Nedvigin says that Russia has a different relationship to “The Nutcracker” than the American holiday tradition. “In Russia, ‘The Nutcracker’ would be performed in June,” Nedvigin says. “It’s regarded as one of the classical full-length ballets, performed by companies as part of the repertoire.”
He danced the Cossack and Cavalier roles in his first “Nutcracker” production in San Francisco. “It was new to me, and I grew into it as a holiday tradition,” he says.
After 20 years working in the United States, he's comfortable overseeing the Atlanta Ballet's lavish, state-of-the-art new production of "The Nutcracker," the company's first version since previous artistic director John McFall debuted the show in the mid-1990s. The show will begin Saturday at the Fox Theatre.
In some ways, the new rendition of the holiday ballet feels like a passing of the torch, but Nedvigin says after a couple of decades, any show needs sprucing up. “In a way, every company has a span of about 20 years of ‘The Nutcracker’ and then new version is produced,” he says during a brief break in rehearsals. “Performing every year, the costumes and scenery get worn out and dirty, so it’s normal for them to have a span of 15-20 years.”
For this refreshed version of “The Nutcracker,” Nedvigin reunites with renowned Russian choreographer Yuri Possokhov. “Before we even started talking, Yuri had ideas about ‘The Nutcracker.’ We’re very happy that his vision is becoming reality.”
The production team includes Tony Award-winning video/projection designer Finn Ross, Tony-nominated set designer Tom Pye and lighting designer David Finn. The $3.7 million production promises to enhance the dance with projected imagery and other state-of-the-art technological effects.
“As technology moves on, artists develop new skills. Technology inspires creatives to explore new borders of their imagination onstage. Yuri is a master of this. The projections and visual enhancements will only help him bring the dancers up front,” says Nedvigin.
At a press conference in May, Finn spoke highly of Possokhov’s creative vision. “He describes what he wants to do, and you think, ‘My God, there’s no way we can put that on stage!’ But I’ve worked with him before and he always succeeds. It’s brilliant what he can do on a rehearsal room and a stage.”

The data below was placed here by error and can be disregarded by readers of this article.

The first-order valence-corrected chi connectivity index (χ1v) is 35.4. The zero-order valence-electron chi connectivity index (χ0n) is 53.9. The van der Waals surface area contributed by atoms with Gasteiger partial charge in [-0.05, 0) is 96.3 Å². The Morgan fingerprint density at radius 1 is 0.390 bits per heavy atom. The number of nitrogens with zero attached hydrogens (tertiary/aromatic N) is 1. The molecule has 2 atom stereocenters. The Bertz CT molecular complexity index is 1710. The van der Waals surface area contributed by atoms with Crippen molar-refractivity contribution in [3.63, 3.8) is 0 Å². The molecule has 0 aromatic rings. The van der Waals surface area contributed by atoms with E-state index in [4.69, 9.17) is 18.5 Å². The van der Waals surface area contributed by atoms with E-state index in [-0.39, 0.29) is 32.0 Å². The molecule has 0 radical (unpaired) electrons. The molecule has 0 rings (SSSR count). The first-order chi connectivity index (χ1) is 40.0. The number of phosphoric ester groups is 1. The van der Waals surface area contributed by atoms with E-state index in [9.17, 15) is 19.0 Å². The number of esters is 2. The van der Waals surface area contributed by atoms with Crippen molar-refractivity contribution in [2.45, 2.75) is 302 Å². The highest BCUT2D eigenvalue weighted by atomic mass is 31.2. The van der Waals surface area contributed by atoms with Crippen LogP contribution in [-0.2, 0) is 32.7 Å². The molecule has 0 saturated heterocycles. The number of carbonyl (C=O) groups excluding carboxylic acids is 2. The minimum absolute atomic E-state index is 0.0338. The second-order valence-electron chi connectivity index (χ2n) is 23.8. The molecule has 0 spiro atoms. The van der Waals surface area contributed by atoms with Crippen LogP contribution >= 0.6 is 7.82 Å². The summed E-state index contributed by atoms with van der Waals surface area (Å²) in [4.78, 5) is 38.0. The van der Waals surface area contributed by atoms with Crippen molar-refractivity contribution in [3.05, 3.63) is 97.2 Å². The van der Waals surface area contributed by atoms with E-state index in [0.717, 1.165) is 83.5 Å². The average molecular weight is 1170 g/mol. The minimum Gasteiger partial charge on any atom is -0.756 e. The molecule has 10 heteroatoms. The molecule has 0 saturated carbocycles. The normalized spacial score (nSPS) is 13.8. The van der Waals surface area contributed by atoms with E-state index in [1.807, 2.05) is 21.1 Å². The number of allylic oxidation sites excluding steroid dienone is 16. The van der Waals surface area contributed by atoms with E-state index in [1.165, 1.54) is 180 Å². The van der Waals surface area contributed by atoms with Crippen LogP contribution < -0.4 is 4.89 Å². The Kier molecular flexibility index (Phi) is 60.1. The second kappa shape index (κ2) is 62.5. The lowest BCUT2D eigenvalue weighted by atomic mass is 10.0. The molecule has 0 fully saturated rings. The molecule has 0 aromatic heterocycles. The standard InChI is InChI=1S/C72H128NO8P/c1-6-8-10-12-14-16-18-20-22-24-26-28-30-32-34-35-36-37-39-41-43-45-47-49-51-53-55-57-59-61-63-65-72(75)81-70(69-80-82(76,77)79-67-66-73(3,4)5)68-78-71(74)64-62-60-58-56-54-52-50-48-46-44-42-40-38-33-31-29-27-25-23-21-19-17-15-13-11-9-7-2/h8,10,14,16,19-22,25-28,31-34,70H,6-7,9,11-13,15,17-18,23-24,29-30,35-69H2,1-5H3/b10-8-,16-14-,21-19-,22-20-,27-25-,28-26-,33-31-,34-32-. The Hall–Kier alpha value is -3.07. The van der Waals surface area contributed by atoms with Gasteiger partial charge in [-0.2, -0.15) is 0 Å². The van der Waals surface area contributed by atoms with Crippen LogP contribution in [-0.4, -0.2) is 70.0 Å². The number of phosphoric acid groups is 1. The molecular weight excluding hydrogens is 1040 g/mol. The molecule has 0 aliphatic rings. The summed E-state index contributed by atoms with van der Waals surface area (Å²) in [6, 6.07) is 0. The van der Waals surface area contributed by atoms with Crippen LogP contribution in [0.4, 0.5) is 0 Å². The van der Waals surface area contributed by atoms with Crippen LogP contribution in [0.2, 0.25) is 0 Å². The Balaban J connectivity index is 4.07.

The new production takes inspiration from “The Nutcracker’s” source, the children’s story by German author E.T.A. Hoffmann, by being set in a small German town. The show features more than 250 costumes designed by Sandra Woodall to evoke the fashion of the Regency period in the early 1800s, as well as sugar plum fairies, rodent soldiers and more.
During "The Nutcracker's" run from Dec. 8-24, the production features four different casts, with lead roles including Airi Igarashi, Jessica Assef, Emily Carrico and Darian Kane as Marie, and Sergio Masero-Olarte, Igor Leushin, Moises Martin and Nikolas Gaifullin as the Nutcracker Prince.
A favorite tradition of the Atlanta Ballet’s production will stay in place, as the show will include performances from dozens of young dancers from local schools. With 42 children’s roles per show across four different casts, a total of 168 young dancers will perform with the professionals.
Nedvigin acknowledges the challenges of the Atlanta Ballet’s show, which includes live music from the Atlanta Ballet Orchestra. “The Fox Theatre is not a large theater, and we do have a large cast. It’s larger than the previous version. We’ve been looking at the way they did it in the past — what we call ‘backstage choreography’ — to make it efficient and safe for everyone.”
The choreography onstage, however, promises to blend Russian artistry with holiday performance traditions.